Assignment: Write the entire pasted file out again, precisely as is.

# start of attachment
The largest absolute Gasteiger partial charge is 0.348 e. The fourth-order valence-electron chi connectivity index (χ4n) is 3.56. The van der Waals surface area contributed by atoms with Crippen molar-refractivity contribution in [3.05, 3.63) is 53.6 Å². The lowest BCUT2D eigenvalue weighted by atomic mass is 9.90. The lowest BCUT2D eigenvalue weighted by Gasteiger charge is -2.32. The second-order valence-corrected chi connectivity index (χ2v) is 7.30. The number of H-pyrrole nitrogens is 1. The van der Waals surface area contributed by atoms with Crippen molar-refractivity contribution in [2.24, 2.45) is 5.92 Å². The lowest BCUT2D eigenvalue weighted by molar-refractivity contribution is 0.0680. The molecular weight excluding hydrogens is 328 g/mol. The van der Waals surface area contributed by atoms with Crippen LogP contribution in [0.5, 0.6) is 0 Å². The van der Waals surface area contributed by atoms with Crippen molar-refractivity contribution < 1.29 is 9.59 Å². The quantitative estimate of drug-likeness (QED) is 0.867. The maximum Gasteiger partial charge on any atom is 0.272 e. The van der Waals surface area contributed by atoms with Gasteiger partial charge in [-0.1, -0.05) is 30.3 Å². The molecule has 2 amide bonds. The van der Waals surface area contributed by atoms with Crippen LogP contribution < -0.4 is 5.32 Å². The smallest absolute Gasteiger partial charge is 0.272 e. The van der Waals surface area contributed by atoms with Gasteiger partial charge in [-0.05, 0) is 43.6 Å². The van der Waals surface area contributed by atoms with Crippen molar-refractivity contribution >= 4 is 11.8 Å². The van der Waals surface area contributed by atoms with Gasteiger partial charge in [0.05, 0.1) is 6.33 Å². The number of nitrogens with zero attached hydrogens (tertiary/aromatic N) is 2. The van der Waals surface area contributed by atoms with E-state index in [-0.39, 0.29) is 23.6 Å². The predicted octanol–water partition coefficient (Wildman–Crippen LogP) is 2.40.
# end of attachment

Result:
The largest absolute Gasteiger partial charge is 0.348 e. The fourth-order valence-electron chi connectivity index (χ4n) is 3.56. The van der Waals surface area contributed by atoms with Crippen molar-refractivity contribution in [3.05, 3.63) is 53.6 Å². The lowest BCUT2D eigenvalue weighted by atomic mass is 9.90. The lowest BCUT2D eigenvalue weighted by Gasteiger charge is -2.32. The second-order valence-corrected chi connectivity index (χ2v) is 7.30. The number of H-pyrrole nitrogens is 1. The van der Waals surface area contributed by atoms with Crippen molar-refractivity contribution in [2.24, 2.45) is 5.92 Å². The lowest BCUT2D eigenvalue weighted by molar-refractivity contribution is 0.0680. The molecular weight excluding hydrogens is 328 g/mol. The van der Waals surface area contributed by atoms with Crippen LogP contribution in [0.5, 0.6) is 0 Å². The van der Waals surface area contributed by atoms with Crippen molar-refractivity contribution < 1.29 is 9.59 Å². The quantitative estimate of drug-likeness (QED) is 0.867. The maximum Gasteiger partial charge on any atom is 0.272 e. The van der Waals surface area contributed by atoms with Gasteiger partial charge in [-0.1, -0.05) is 30.3 Å². The molecule has 2 amide bonds. The van der Waals surface area contributed by atoms with Crippen LogP contribution < -0.4 is 5.32 Å². The smallest absolute Gasteiger partial charge is 0.272 e. The van der Waals surface area contributed by atoms with Gasteiger partial charge in [-0.05, 0) is 43.6 Å². The van der Waals surface area contributed by atoms with Crippen molar-refractivity contribution >= 4 is 11.8 Å². The van der Waals surface area contributed by atoms with Gasteiger partial charge in [0.05, 0.1) is 6.33 Å². The number of nitrogens with zero attached hydrogens (tertiary/aromatic N) is 2. The van der Waals surface area contributed by atoms with E-state index in [-0.39, 0.29) is 23.6 Å². The predicted octanol–water partition coefficient (Wildman–Crippen LogP) is 2.40.